Admission to the Bermuda Bar is a straightforward process and does not require additional examinations, although you will need to work on the island as a Registered Associate for one year before admission (this has no material impact on your role). As mentioned previously, you will need a minimum of three years’ post-qualification experience by the time you relocate, and you will be admitted in the UK or an equivalent Commonwealth jurisdiction – most commonly Canada, Australia, New Zealand or South Africa.


Most ex-pats in Bermuda will send their children to one of the several private schools, and the consensus is that the standard of education provided is very good. As in any location, decisions on schooling are very much down to individual families’ preferences and we would encourage anyone relocating with children to spend some time looking at potential options well in advance.

Work Permits

If you are not a Bermudian citizen, you will need a work-permit. If you meet the criteria above, there is no reason at all to think that you won’t get one. Although law firms must advertise in the local market for a suitably qualified Bermudian national, the reality is that firms will already know many of those lawyers and the suitable ones are almost always in positions already, so you would be very unlucky to find yourself missing out on that basis. Whilst you will need to complete the paperwork at the outset, including providing a medical certificate and certified copies of your qualifications, it is then sent to the firm or their immigration agents, and they will take care of the rest. Note that whilst spouses can travel and live in Bermuda on their husband/wife’s permit, unmarried partners are likely to need separate work permits.

Career Path

It is perfectly possible to build a long-term career in Bermuda and work towards Counsel and then Partnership. Like anywhere, it must be earned, but in the right place it’s realistic and attainable, without the log jam that sometimes exists in large onshore firms.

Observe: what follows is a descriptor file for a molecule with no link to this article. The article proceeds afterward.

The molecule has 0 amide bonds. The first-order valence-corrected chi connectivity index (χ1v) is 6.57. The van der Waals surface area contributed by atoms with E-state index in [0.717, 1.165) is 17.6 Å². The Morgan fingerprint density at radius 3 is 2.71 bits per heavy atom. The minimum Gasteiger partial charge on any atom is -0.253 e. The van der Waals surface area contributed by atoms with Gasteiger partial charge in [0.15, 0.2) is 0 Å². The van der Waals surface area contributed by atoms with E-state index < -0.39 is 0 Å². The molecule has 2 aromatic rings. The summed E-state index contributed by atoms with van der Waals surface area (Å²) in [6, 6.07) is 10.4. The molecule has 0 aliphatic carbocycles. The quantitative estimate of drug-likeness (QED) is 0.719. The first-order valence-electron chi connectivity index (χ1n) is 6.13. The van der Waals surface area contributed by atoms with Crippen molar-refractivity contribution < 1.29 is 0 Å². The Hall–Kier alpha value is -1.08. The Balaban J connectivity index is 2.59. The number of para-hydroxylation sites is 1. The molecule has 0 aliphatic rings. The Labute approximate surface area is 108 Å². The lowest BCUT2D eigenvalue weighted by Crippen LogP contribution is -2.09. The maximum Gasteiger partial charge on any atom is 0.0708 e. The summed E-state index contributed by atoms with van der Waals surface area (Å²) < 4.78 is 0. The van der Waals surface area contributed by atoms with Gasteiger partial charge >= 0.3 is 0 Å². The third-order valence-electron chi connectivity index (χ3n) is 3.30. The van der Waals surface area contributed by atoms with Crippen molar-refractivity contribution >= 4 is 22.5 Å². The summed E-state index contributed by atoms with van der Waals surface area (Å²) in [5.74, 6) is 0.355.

Whilst many in Bermuda have no intention of leaving, for some, island life has a finite time frame, raising the question of what next. If you’re with a large offshore law firm in Bermuda you may simply be able to transfer to another office – perhaps another offshore financial centre or a major metropolis such as London, Singapore or Hong Kong. Those with smaller firms on the island shouldn’t worry either. Yes, if your time in Bermuda is up you will need to change firms, but the experience and exposure you will have gained in your role here is sure to see you being snapped up by another firm in no time, whether elsewhere in the offshore world, or back in the onshore markets.


There are restrictions on buying property in Bermuda and since a large majority of new arrivals in Bermuda will be renting, we will focus on that here. Whilst good places of the kind many ex-pat lawyers are seeking will be in high demand, there is a decent supply of apartments and condominiums spread across the island. As anywhere, prices vary widely but as a guideline you can expect to pay $2000-$3000 per month for a one bed and $3000 to $4000 per month for a two bed. If this will suffice you are unlikely to have too many problems finding somewhere that fits the bill but if you are moving with a family and looking for a house, it will pay to do some research as prices for larger properties can jump significantly. Remember, you won’t be doing this on your own – firms are helpful in offering advice and putting you in touch with real estate agents once an offer is accepted and it is common for accommodation to be provided for one month on arrival, allowing you plenty of time to find your feet.



If you would like to find out more about the market, discuss potential opportunities or just ask a few questions about living and working in the British Virgin Islands, please get in touch.  If you would like to send us a CV you can rest assured that it will be treated confidentially and never released without your advance approval. If you prefer to chat first, you can contact us any time on the details below:

Jason Horobin

ddi. +44 (0)1206 326 902
[email protected]

Charlotte Hooper

ddi. +44 (0)1206 326 901
[email protected]

About The Author

Picture of Stuart Phillips
Stuart Phillips
Picture of Stuart Phillips
Stuart Phillips